Cairo Tour Bus Explosion Leaves Wounded & Dead After Blast Near Pyramids

A tour bus has exploded in Cairo, Egypt, the Guardian is reporting. As of this writing, three have been killed due to the blast, with at least 11 others injured. Two of the dead were said to have been tourists from Vietnam, with the third reportedly being an Egyptian tour guide. The bus had a total of 14 people on board, and the blast went off when the bus was near the pyramids in Giza, the biggest tourist spot in Egypt. An IED was hidden near a wall on Marioutiya Street on the Cairo outskirts and went off as the bus approached. So far, no terrorist organizations are claiming responsibility for the explosion.

Ahmed Samy, a tuk-tuk driver, told reporters he observed the grisly scene, which involved many passersby rushing to help victims.

"One of the passengers was dead and was covered in blood," Samy recalled.

The victims were rushed to Al-Haram hospital, where prime minister Mostafa Madbouly visited with the injured. Madbouly shared with reporters that the bus had not gone along the path it was originally supposed to take, which would have been secured by police. Egyptian prosecutors say they are investigating the situation and are urgently looking "to arrest the perpetrators."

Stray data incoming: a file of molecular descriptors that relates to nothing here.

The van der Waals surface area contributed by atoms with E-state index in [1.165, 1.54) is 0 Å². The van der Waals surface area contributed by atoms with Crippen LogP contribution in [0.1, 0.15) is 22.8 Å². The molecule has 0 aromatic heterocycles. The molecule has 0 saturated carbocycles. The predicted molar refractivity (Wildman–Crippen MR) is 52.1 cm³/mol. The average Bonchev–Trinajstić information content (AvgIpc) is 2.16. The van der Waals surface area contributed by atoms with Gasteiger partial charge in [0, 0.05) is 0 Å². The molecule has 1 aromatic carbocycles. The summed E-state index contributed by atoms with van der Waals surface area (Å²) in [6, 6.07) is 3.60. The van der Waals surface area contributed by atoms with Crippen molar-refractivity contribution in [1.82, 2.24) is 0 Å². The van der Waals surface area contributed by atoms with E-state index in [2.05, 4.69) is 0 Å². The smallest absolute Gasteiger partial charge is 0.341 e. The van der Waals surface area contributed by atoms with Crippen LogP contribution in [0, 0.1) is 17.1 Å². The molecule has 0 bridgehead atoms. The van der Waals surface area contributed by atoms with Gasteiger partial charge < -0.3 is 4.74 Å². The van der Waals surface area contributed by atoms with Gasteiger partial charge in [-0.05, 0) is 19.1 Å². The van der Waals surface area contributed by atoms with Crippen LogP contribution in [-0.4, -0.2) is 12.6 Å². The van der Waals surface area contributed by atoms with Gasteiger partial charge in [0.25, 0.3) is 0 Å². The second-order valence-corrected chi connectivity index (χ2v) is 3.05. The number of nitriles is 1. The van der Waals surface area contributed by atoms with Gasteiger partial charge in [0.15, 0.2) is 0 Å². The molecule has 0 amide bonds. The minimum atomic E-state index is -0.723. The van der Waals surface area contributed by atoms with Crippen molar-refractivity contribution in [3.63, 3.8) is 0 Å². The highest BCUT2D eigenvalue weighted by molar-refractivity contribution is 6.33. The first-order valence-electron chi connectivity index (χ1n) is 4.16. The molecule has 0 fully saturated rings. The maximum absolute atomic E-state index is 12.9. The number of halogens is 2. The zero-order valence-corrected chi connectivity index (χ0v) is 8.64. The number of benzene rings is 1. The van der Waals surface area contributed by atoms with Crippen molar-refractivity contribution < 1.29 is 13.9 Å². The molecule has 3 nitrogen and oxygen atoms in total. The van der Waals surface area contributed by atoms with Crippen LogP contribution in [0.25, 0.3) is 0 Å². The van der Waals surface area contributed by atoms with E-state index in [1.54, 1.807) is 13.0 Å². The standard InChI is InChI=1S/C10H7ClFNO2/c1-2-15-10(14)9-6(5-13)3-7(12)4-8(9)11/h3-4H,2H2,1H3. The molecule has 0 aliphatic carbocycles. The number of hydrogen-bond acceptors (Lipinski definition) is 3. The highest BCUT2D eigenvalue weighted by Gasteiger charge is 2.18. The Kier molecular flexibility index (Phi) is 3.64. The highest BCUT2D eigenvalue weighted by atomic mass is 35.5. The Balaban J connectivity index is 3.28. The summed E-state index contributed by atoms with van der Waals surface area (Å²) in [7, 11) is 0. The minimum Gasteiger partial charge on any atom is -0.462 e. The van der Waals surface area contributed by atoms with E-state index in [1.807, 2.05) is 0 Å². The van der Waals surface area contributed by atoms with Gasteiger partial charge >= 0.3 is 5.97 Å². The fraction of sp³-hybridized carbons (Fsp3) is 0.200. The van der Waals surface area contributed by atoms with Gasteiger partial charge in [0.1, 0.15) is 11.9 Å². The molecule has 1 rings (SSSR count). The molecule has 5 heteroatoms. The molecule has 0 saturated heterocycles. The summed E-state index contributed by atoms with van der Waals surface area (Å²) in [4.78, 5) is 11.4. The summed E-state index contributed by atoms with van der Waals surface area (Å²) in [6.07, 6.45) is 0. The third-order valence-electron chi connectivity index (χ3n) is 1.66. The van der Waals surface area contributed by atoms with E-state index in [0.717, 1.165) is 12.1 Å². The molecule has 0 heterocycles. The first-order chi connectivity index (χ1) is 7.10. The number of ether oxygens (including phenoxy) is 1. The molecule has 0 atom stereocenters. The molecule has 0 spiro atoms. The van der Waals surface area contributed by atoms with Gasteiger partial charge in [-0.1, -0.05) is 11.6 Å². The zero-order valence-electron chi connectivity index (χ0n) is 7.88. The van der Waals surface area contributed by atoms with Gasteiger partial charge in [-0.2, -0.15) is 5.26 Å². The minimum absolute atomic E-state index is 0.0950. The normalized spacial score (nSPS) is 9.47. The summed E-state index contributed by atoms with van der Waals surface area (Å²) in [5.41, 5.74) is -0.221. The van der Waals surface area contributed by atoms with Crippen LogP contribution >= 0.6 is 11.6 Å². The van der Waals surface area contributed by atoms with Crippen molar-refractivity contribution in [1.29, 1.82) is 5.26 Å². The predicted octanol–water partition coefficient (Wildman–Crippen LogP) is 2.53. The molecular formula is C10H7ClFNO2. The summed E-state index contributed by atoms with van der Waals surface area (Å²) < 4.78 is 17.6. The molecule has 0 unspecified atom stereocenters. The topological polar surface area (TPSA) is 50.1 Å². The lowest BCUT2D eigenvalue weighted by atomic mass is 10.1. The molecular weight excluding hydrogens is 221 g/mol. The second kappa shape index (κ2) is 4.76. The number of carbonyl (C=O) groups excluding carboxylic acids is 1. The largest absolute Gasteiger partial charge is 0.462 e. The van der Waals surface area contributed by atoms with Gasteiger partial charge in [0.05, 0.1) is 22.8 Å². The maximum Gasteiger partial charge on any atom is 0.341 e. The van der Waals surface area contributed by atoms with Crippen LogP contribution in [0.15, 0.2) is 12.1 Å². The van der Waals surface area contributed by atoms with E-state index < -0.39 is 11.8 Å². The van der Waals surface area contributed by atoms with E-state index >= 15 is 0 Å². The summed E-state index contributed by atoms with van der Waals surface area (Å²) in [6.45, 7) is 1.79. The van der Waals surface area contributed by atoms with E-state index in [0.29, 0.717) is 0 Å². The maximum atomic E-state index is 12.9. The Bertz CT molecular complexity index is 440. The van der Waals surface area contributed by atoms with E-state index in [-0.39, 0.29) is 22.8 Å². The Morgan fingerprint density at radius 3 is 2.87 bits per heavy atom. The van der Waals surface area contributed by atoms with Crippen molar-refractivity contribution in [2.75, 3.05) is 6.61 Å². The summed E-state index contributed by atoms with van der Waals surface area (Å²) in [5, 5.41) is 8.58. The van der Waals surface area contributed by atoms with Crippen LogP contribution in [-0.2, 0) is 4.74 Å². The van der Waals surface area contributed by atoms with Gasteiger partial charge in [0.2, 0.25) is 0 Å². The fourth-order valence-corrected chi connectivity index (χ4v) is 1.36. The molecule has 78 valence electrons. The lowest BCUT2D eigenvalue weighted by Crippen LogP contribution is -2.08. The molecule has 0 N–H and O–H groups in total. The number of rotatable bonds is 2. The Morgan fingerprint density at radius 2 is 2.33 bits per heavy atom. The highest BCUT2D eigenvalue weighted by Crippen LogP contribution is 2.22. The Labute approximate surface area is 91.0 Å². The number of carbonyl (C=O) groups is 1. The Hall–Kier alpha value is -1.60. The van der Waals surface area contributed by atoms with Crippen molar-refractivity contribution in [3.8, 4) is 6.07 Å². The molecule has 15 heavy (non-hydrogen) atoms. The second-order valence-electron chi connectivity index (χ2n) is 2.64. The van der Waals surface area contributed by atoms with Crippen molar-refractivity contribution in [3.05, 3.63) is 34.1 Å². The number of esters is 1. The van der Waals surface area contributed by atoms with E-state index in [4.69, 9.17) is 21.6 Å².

As the Guardian points out, tourism is one of the biggest contributors to Egypt's faltering economy. According to the World Travel and Tourism Council, tourism accounted for 375bn Egyptian pounds or 11 percent of GDP in 2017. Egypt saw a decline in tourists following the chaos that ensued in 2011 due to political protests. Egypt's Red Sea resorts saw the least amount of decline, that is until an explosion went off on board a Russian plane on October 31, 2015, from Sharm el-Sheikh international airport, killing all 217 passengers. After that tragedy, tourism declined there, too. An ISIS-related group took responsibility for the plane explosion, but the culprits of the bus explosion are still unknown.

ISIS had also claimed they were responsible for an attack in Hurghada, where two men entered a hotel and stabbed three tourists. Fortunately, all three survived. In 2014, the group Ansar Bayt al-Maqdis said they were behind a bomb that killed four people and injured 30 others on a tour bus that was traveling the Egyptian side of the Taba border crossing with Israel. This group later pledged their allegiance to ISIS. Reportedly, the most prominent terrorist group in Egypt is Islamic State, which is primarily active in North Sinai.

Egyptian authorities will be conducting a thorough investigation to see who is responsible for this latest attack.